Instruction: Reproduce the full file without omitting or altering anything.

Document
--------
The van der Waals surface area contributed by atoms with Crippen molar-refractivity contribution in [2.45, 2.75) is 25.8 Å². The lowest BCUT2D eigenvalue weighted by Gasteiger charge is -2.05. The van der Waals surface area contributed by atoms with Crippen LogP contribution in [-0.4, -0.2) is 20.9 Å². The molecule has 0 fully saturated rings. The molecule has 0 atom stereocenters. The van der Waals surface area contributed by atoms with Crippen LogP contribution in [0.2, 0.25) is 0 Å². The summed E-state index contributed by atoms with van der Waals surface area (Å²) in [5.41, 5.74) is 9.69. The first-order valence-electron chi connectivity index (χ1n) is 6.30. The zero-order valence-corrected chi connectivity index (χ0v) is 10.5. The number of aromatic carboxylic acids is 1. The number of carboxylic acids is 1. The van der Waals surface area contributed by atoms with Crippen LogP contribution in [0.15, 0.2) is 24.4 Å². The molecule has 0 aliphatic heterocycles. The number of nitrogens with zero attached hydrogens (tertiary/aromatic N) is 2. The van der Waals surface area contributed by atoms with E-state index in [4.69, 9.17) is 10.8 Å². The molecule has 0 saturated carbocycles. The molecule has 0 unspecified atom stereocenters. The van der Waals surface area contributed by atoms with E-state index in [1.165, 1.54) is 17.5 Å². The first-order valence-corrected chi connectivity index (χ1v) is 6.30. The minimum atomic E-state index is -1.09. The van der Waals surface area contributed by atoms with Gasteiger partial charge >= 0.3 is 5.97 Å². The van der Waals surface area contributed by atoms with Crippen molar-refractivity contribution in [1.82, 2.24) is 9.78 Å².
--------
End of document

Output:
The van der Waals surface area contributed by atoms with Crippen molar-refractivity contribution in [2.45, 2.75) is 25.8 Å². The lowest BCUT2D eigenvalue weighted by Gasteiger charge is -2.05. The van der Waals surface area contributed by atoms with Crippen LogP contribution in [-0.4, -0.2) is 20.9 Å². The molecule has 0 fully saturated rings. The molecule has 0 atom stereocenters. The van der Waals surface area contributed by atoms with Crippen LogP contribution in [0.2, 0.25) is 0 Å². The summed E-state index contributed by atoms with van der Waals surface area (Å²) in [5.41, 5.74) is 9.69. The first-order valence-electron chi connectivity index (χ1n) is 6.30. The zero-order valence-corrected chi connectivity index (χ0v) is 10.5. The number of aromatic carboxylic acids is 1. The number of carboxylic acids is 1. The van der Waals surface area contributed by atoms with Crippen LogP contribution in [0.15, 0.2) is 24.4 Å². The molecule has 0 aliphatic heterocycles. The number of nitrogens with zero attached hydrogens (tertiary/aromatic N) is 2. The van der Waals surface area contributed by atoms with E-state index in [4.69, 9.17) is 10.8 Å². The molecule has 0 saturated carbocycles. The molecule has 0 unspecified atom stereocenters. The van der Waals surface area contributed by atoms with E-state index in [1.165, 1.54) is 17.5 Å². The first-order valence-corrected chi connectivity index (χ1v) is 6.30. The minimum atomic E-state index is -1.09. The van der Waals surface area contributed by atoms with Gasteiger partial charge >= 0.3 is 5.97 Å². The van der Waals surface area contributed by atoms with Crippen molar-refractivity contribution in [1.82, 2.24) is 9.78 Å².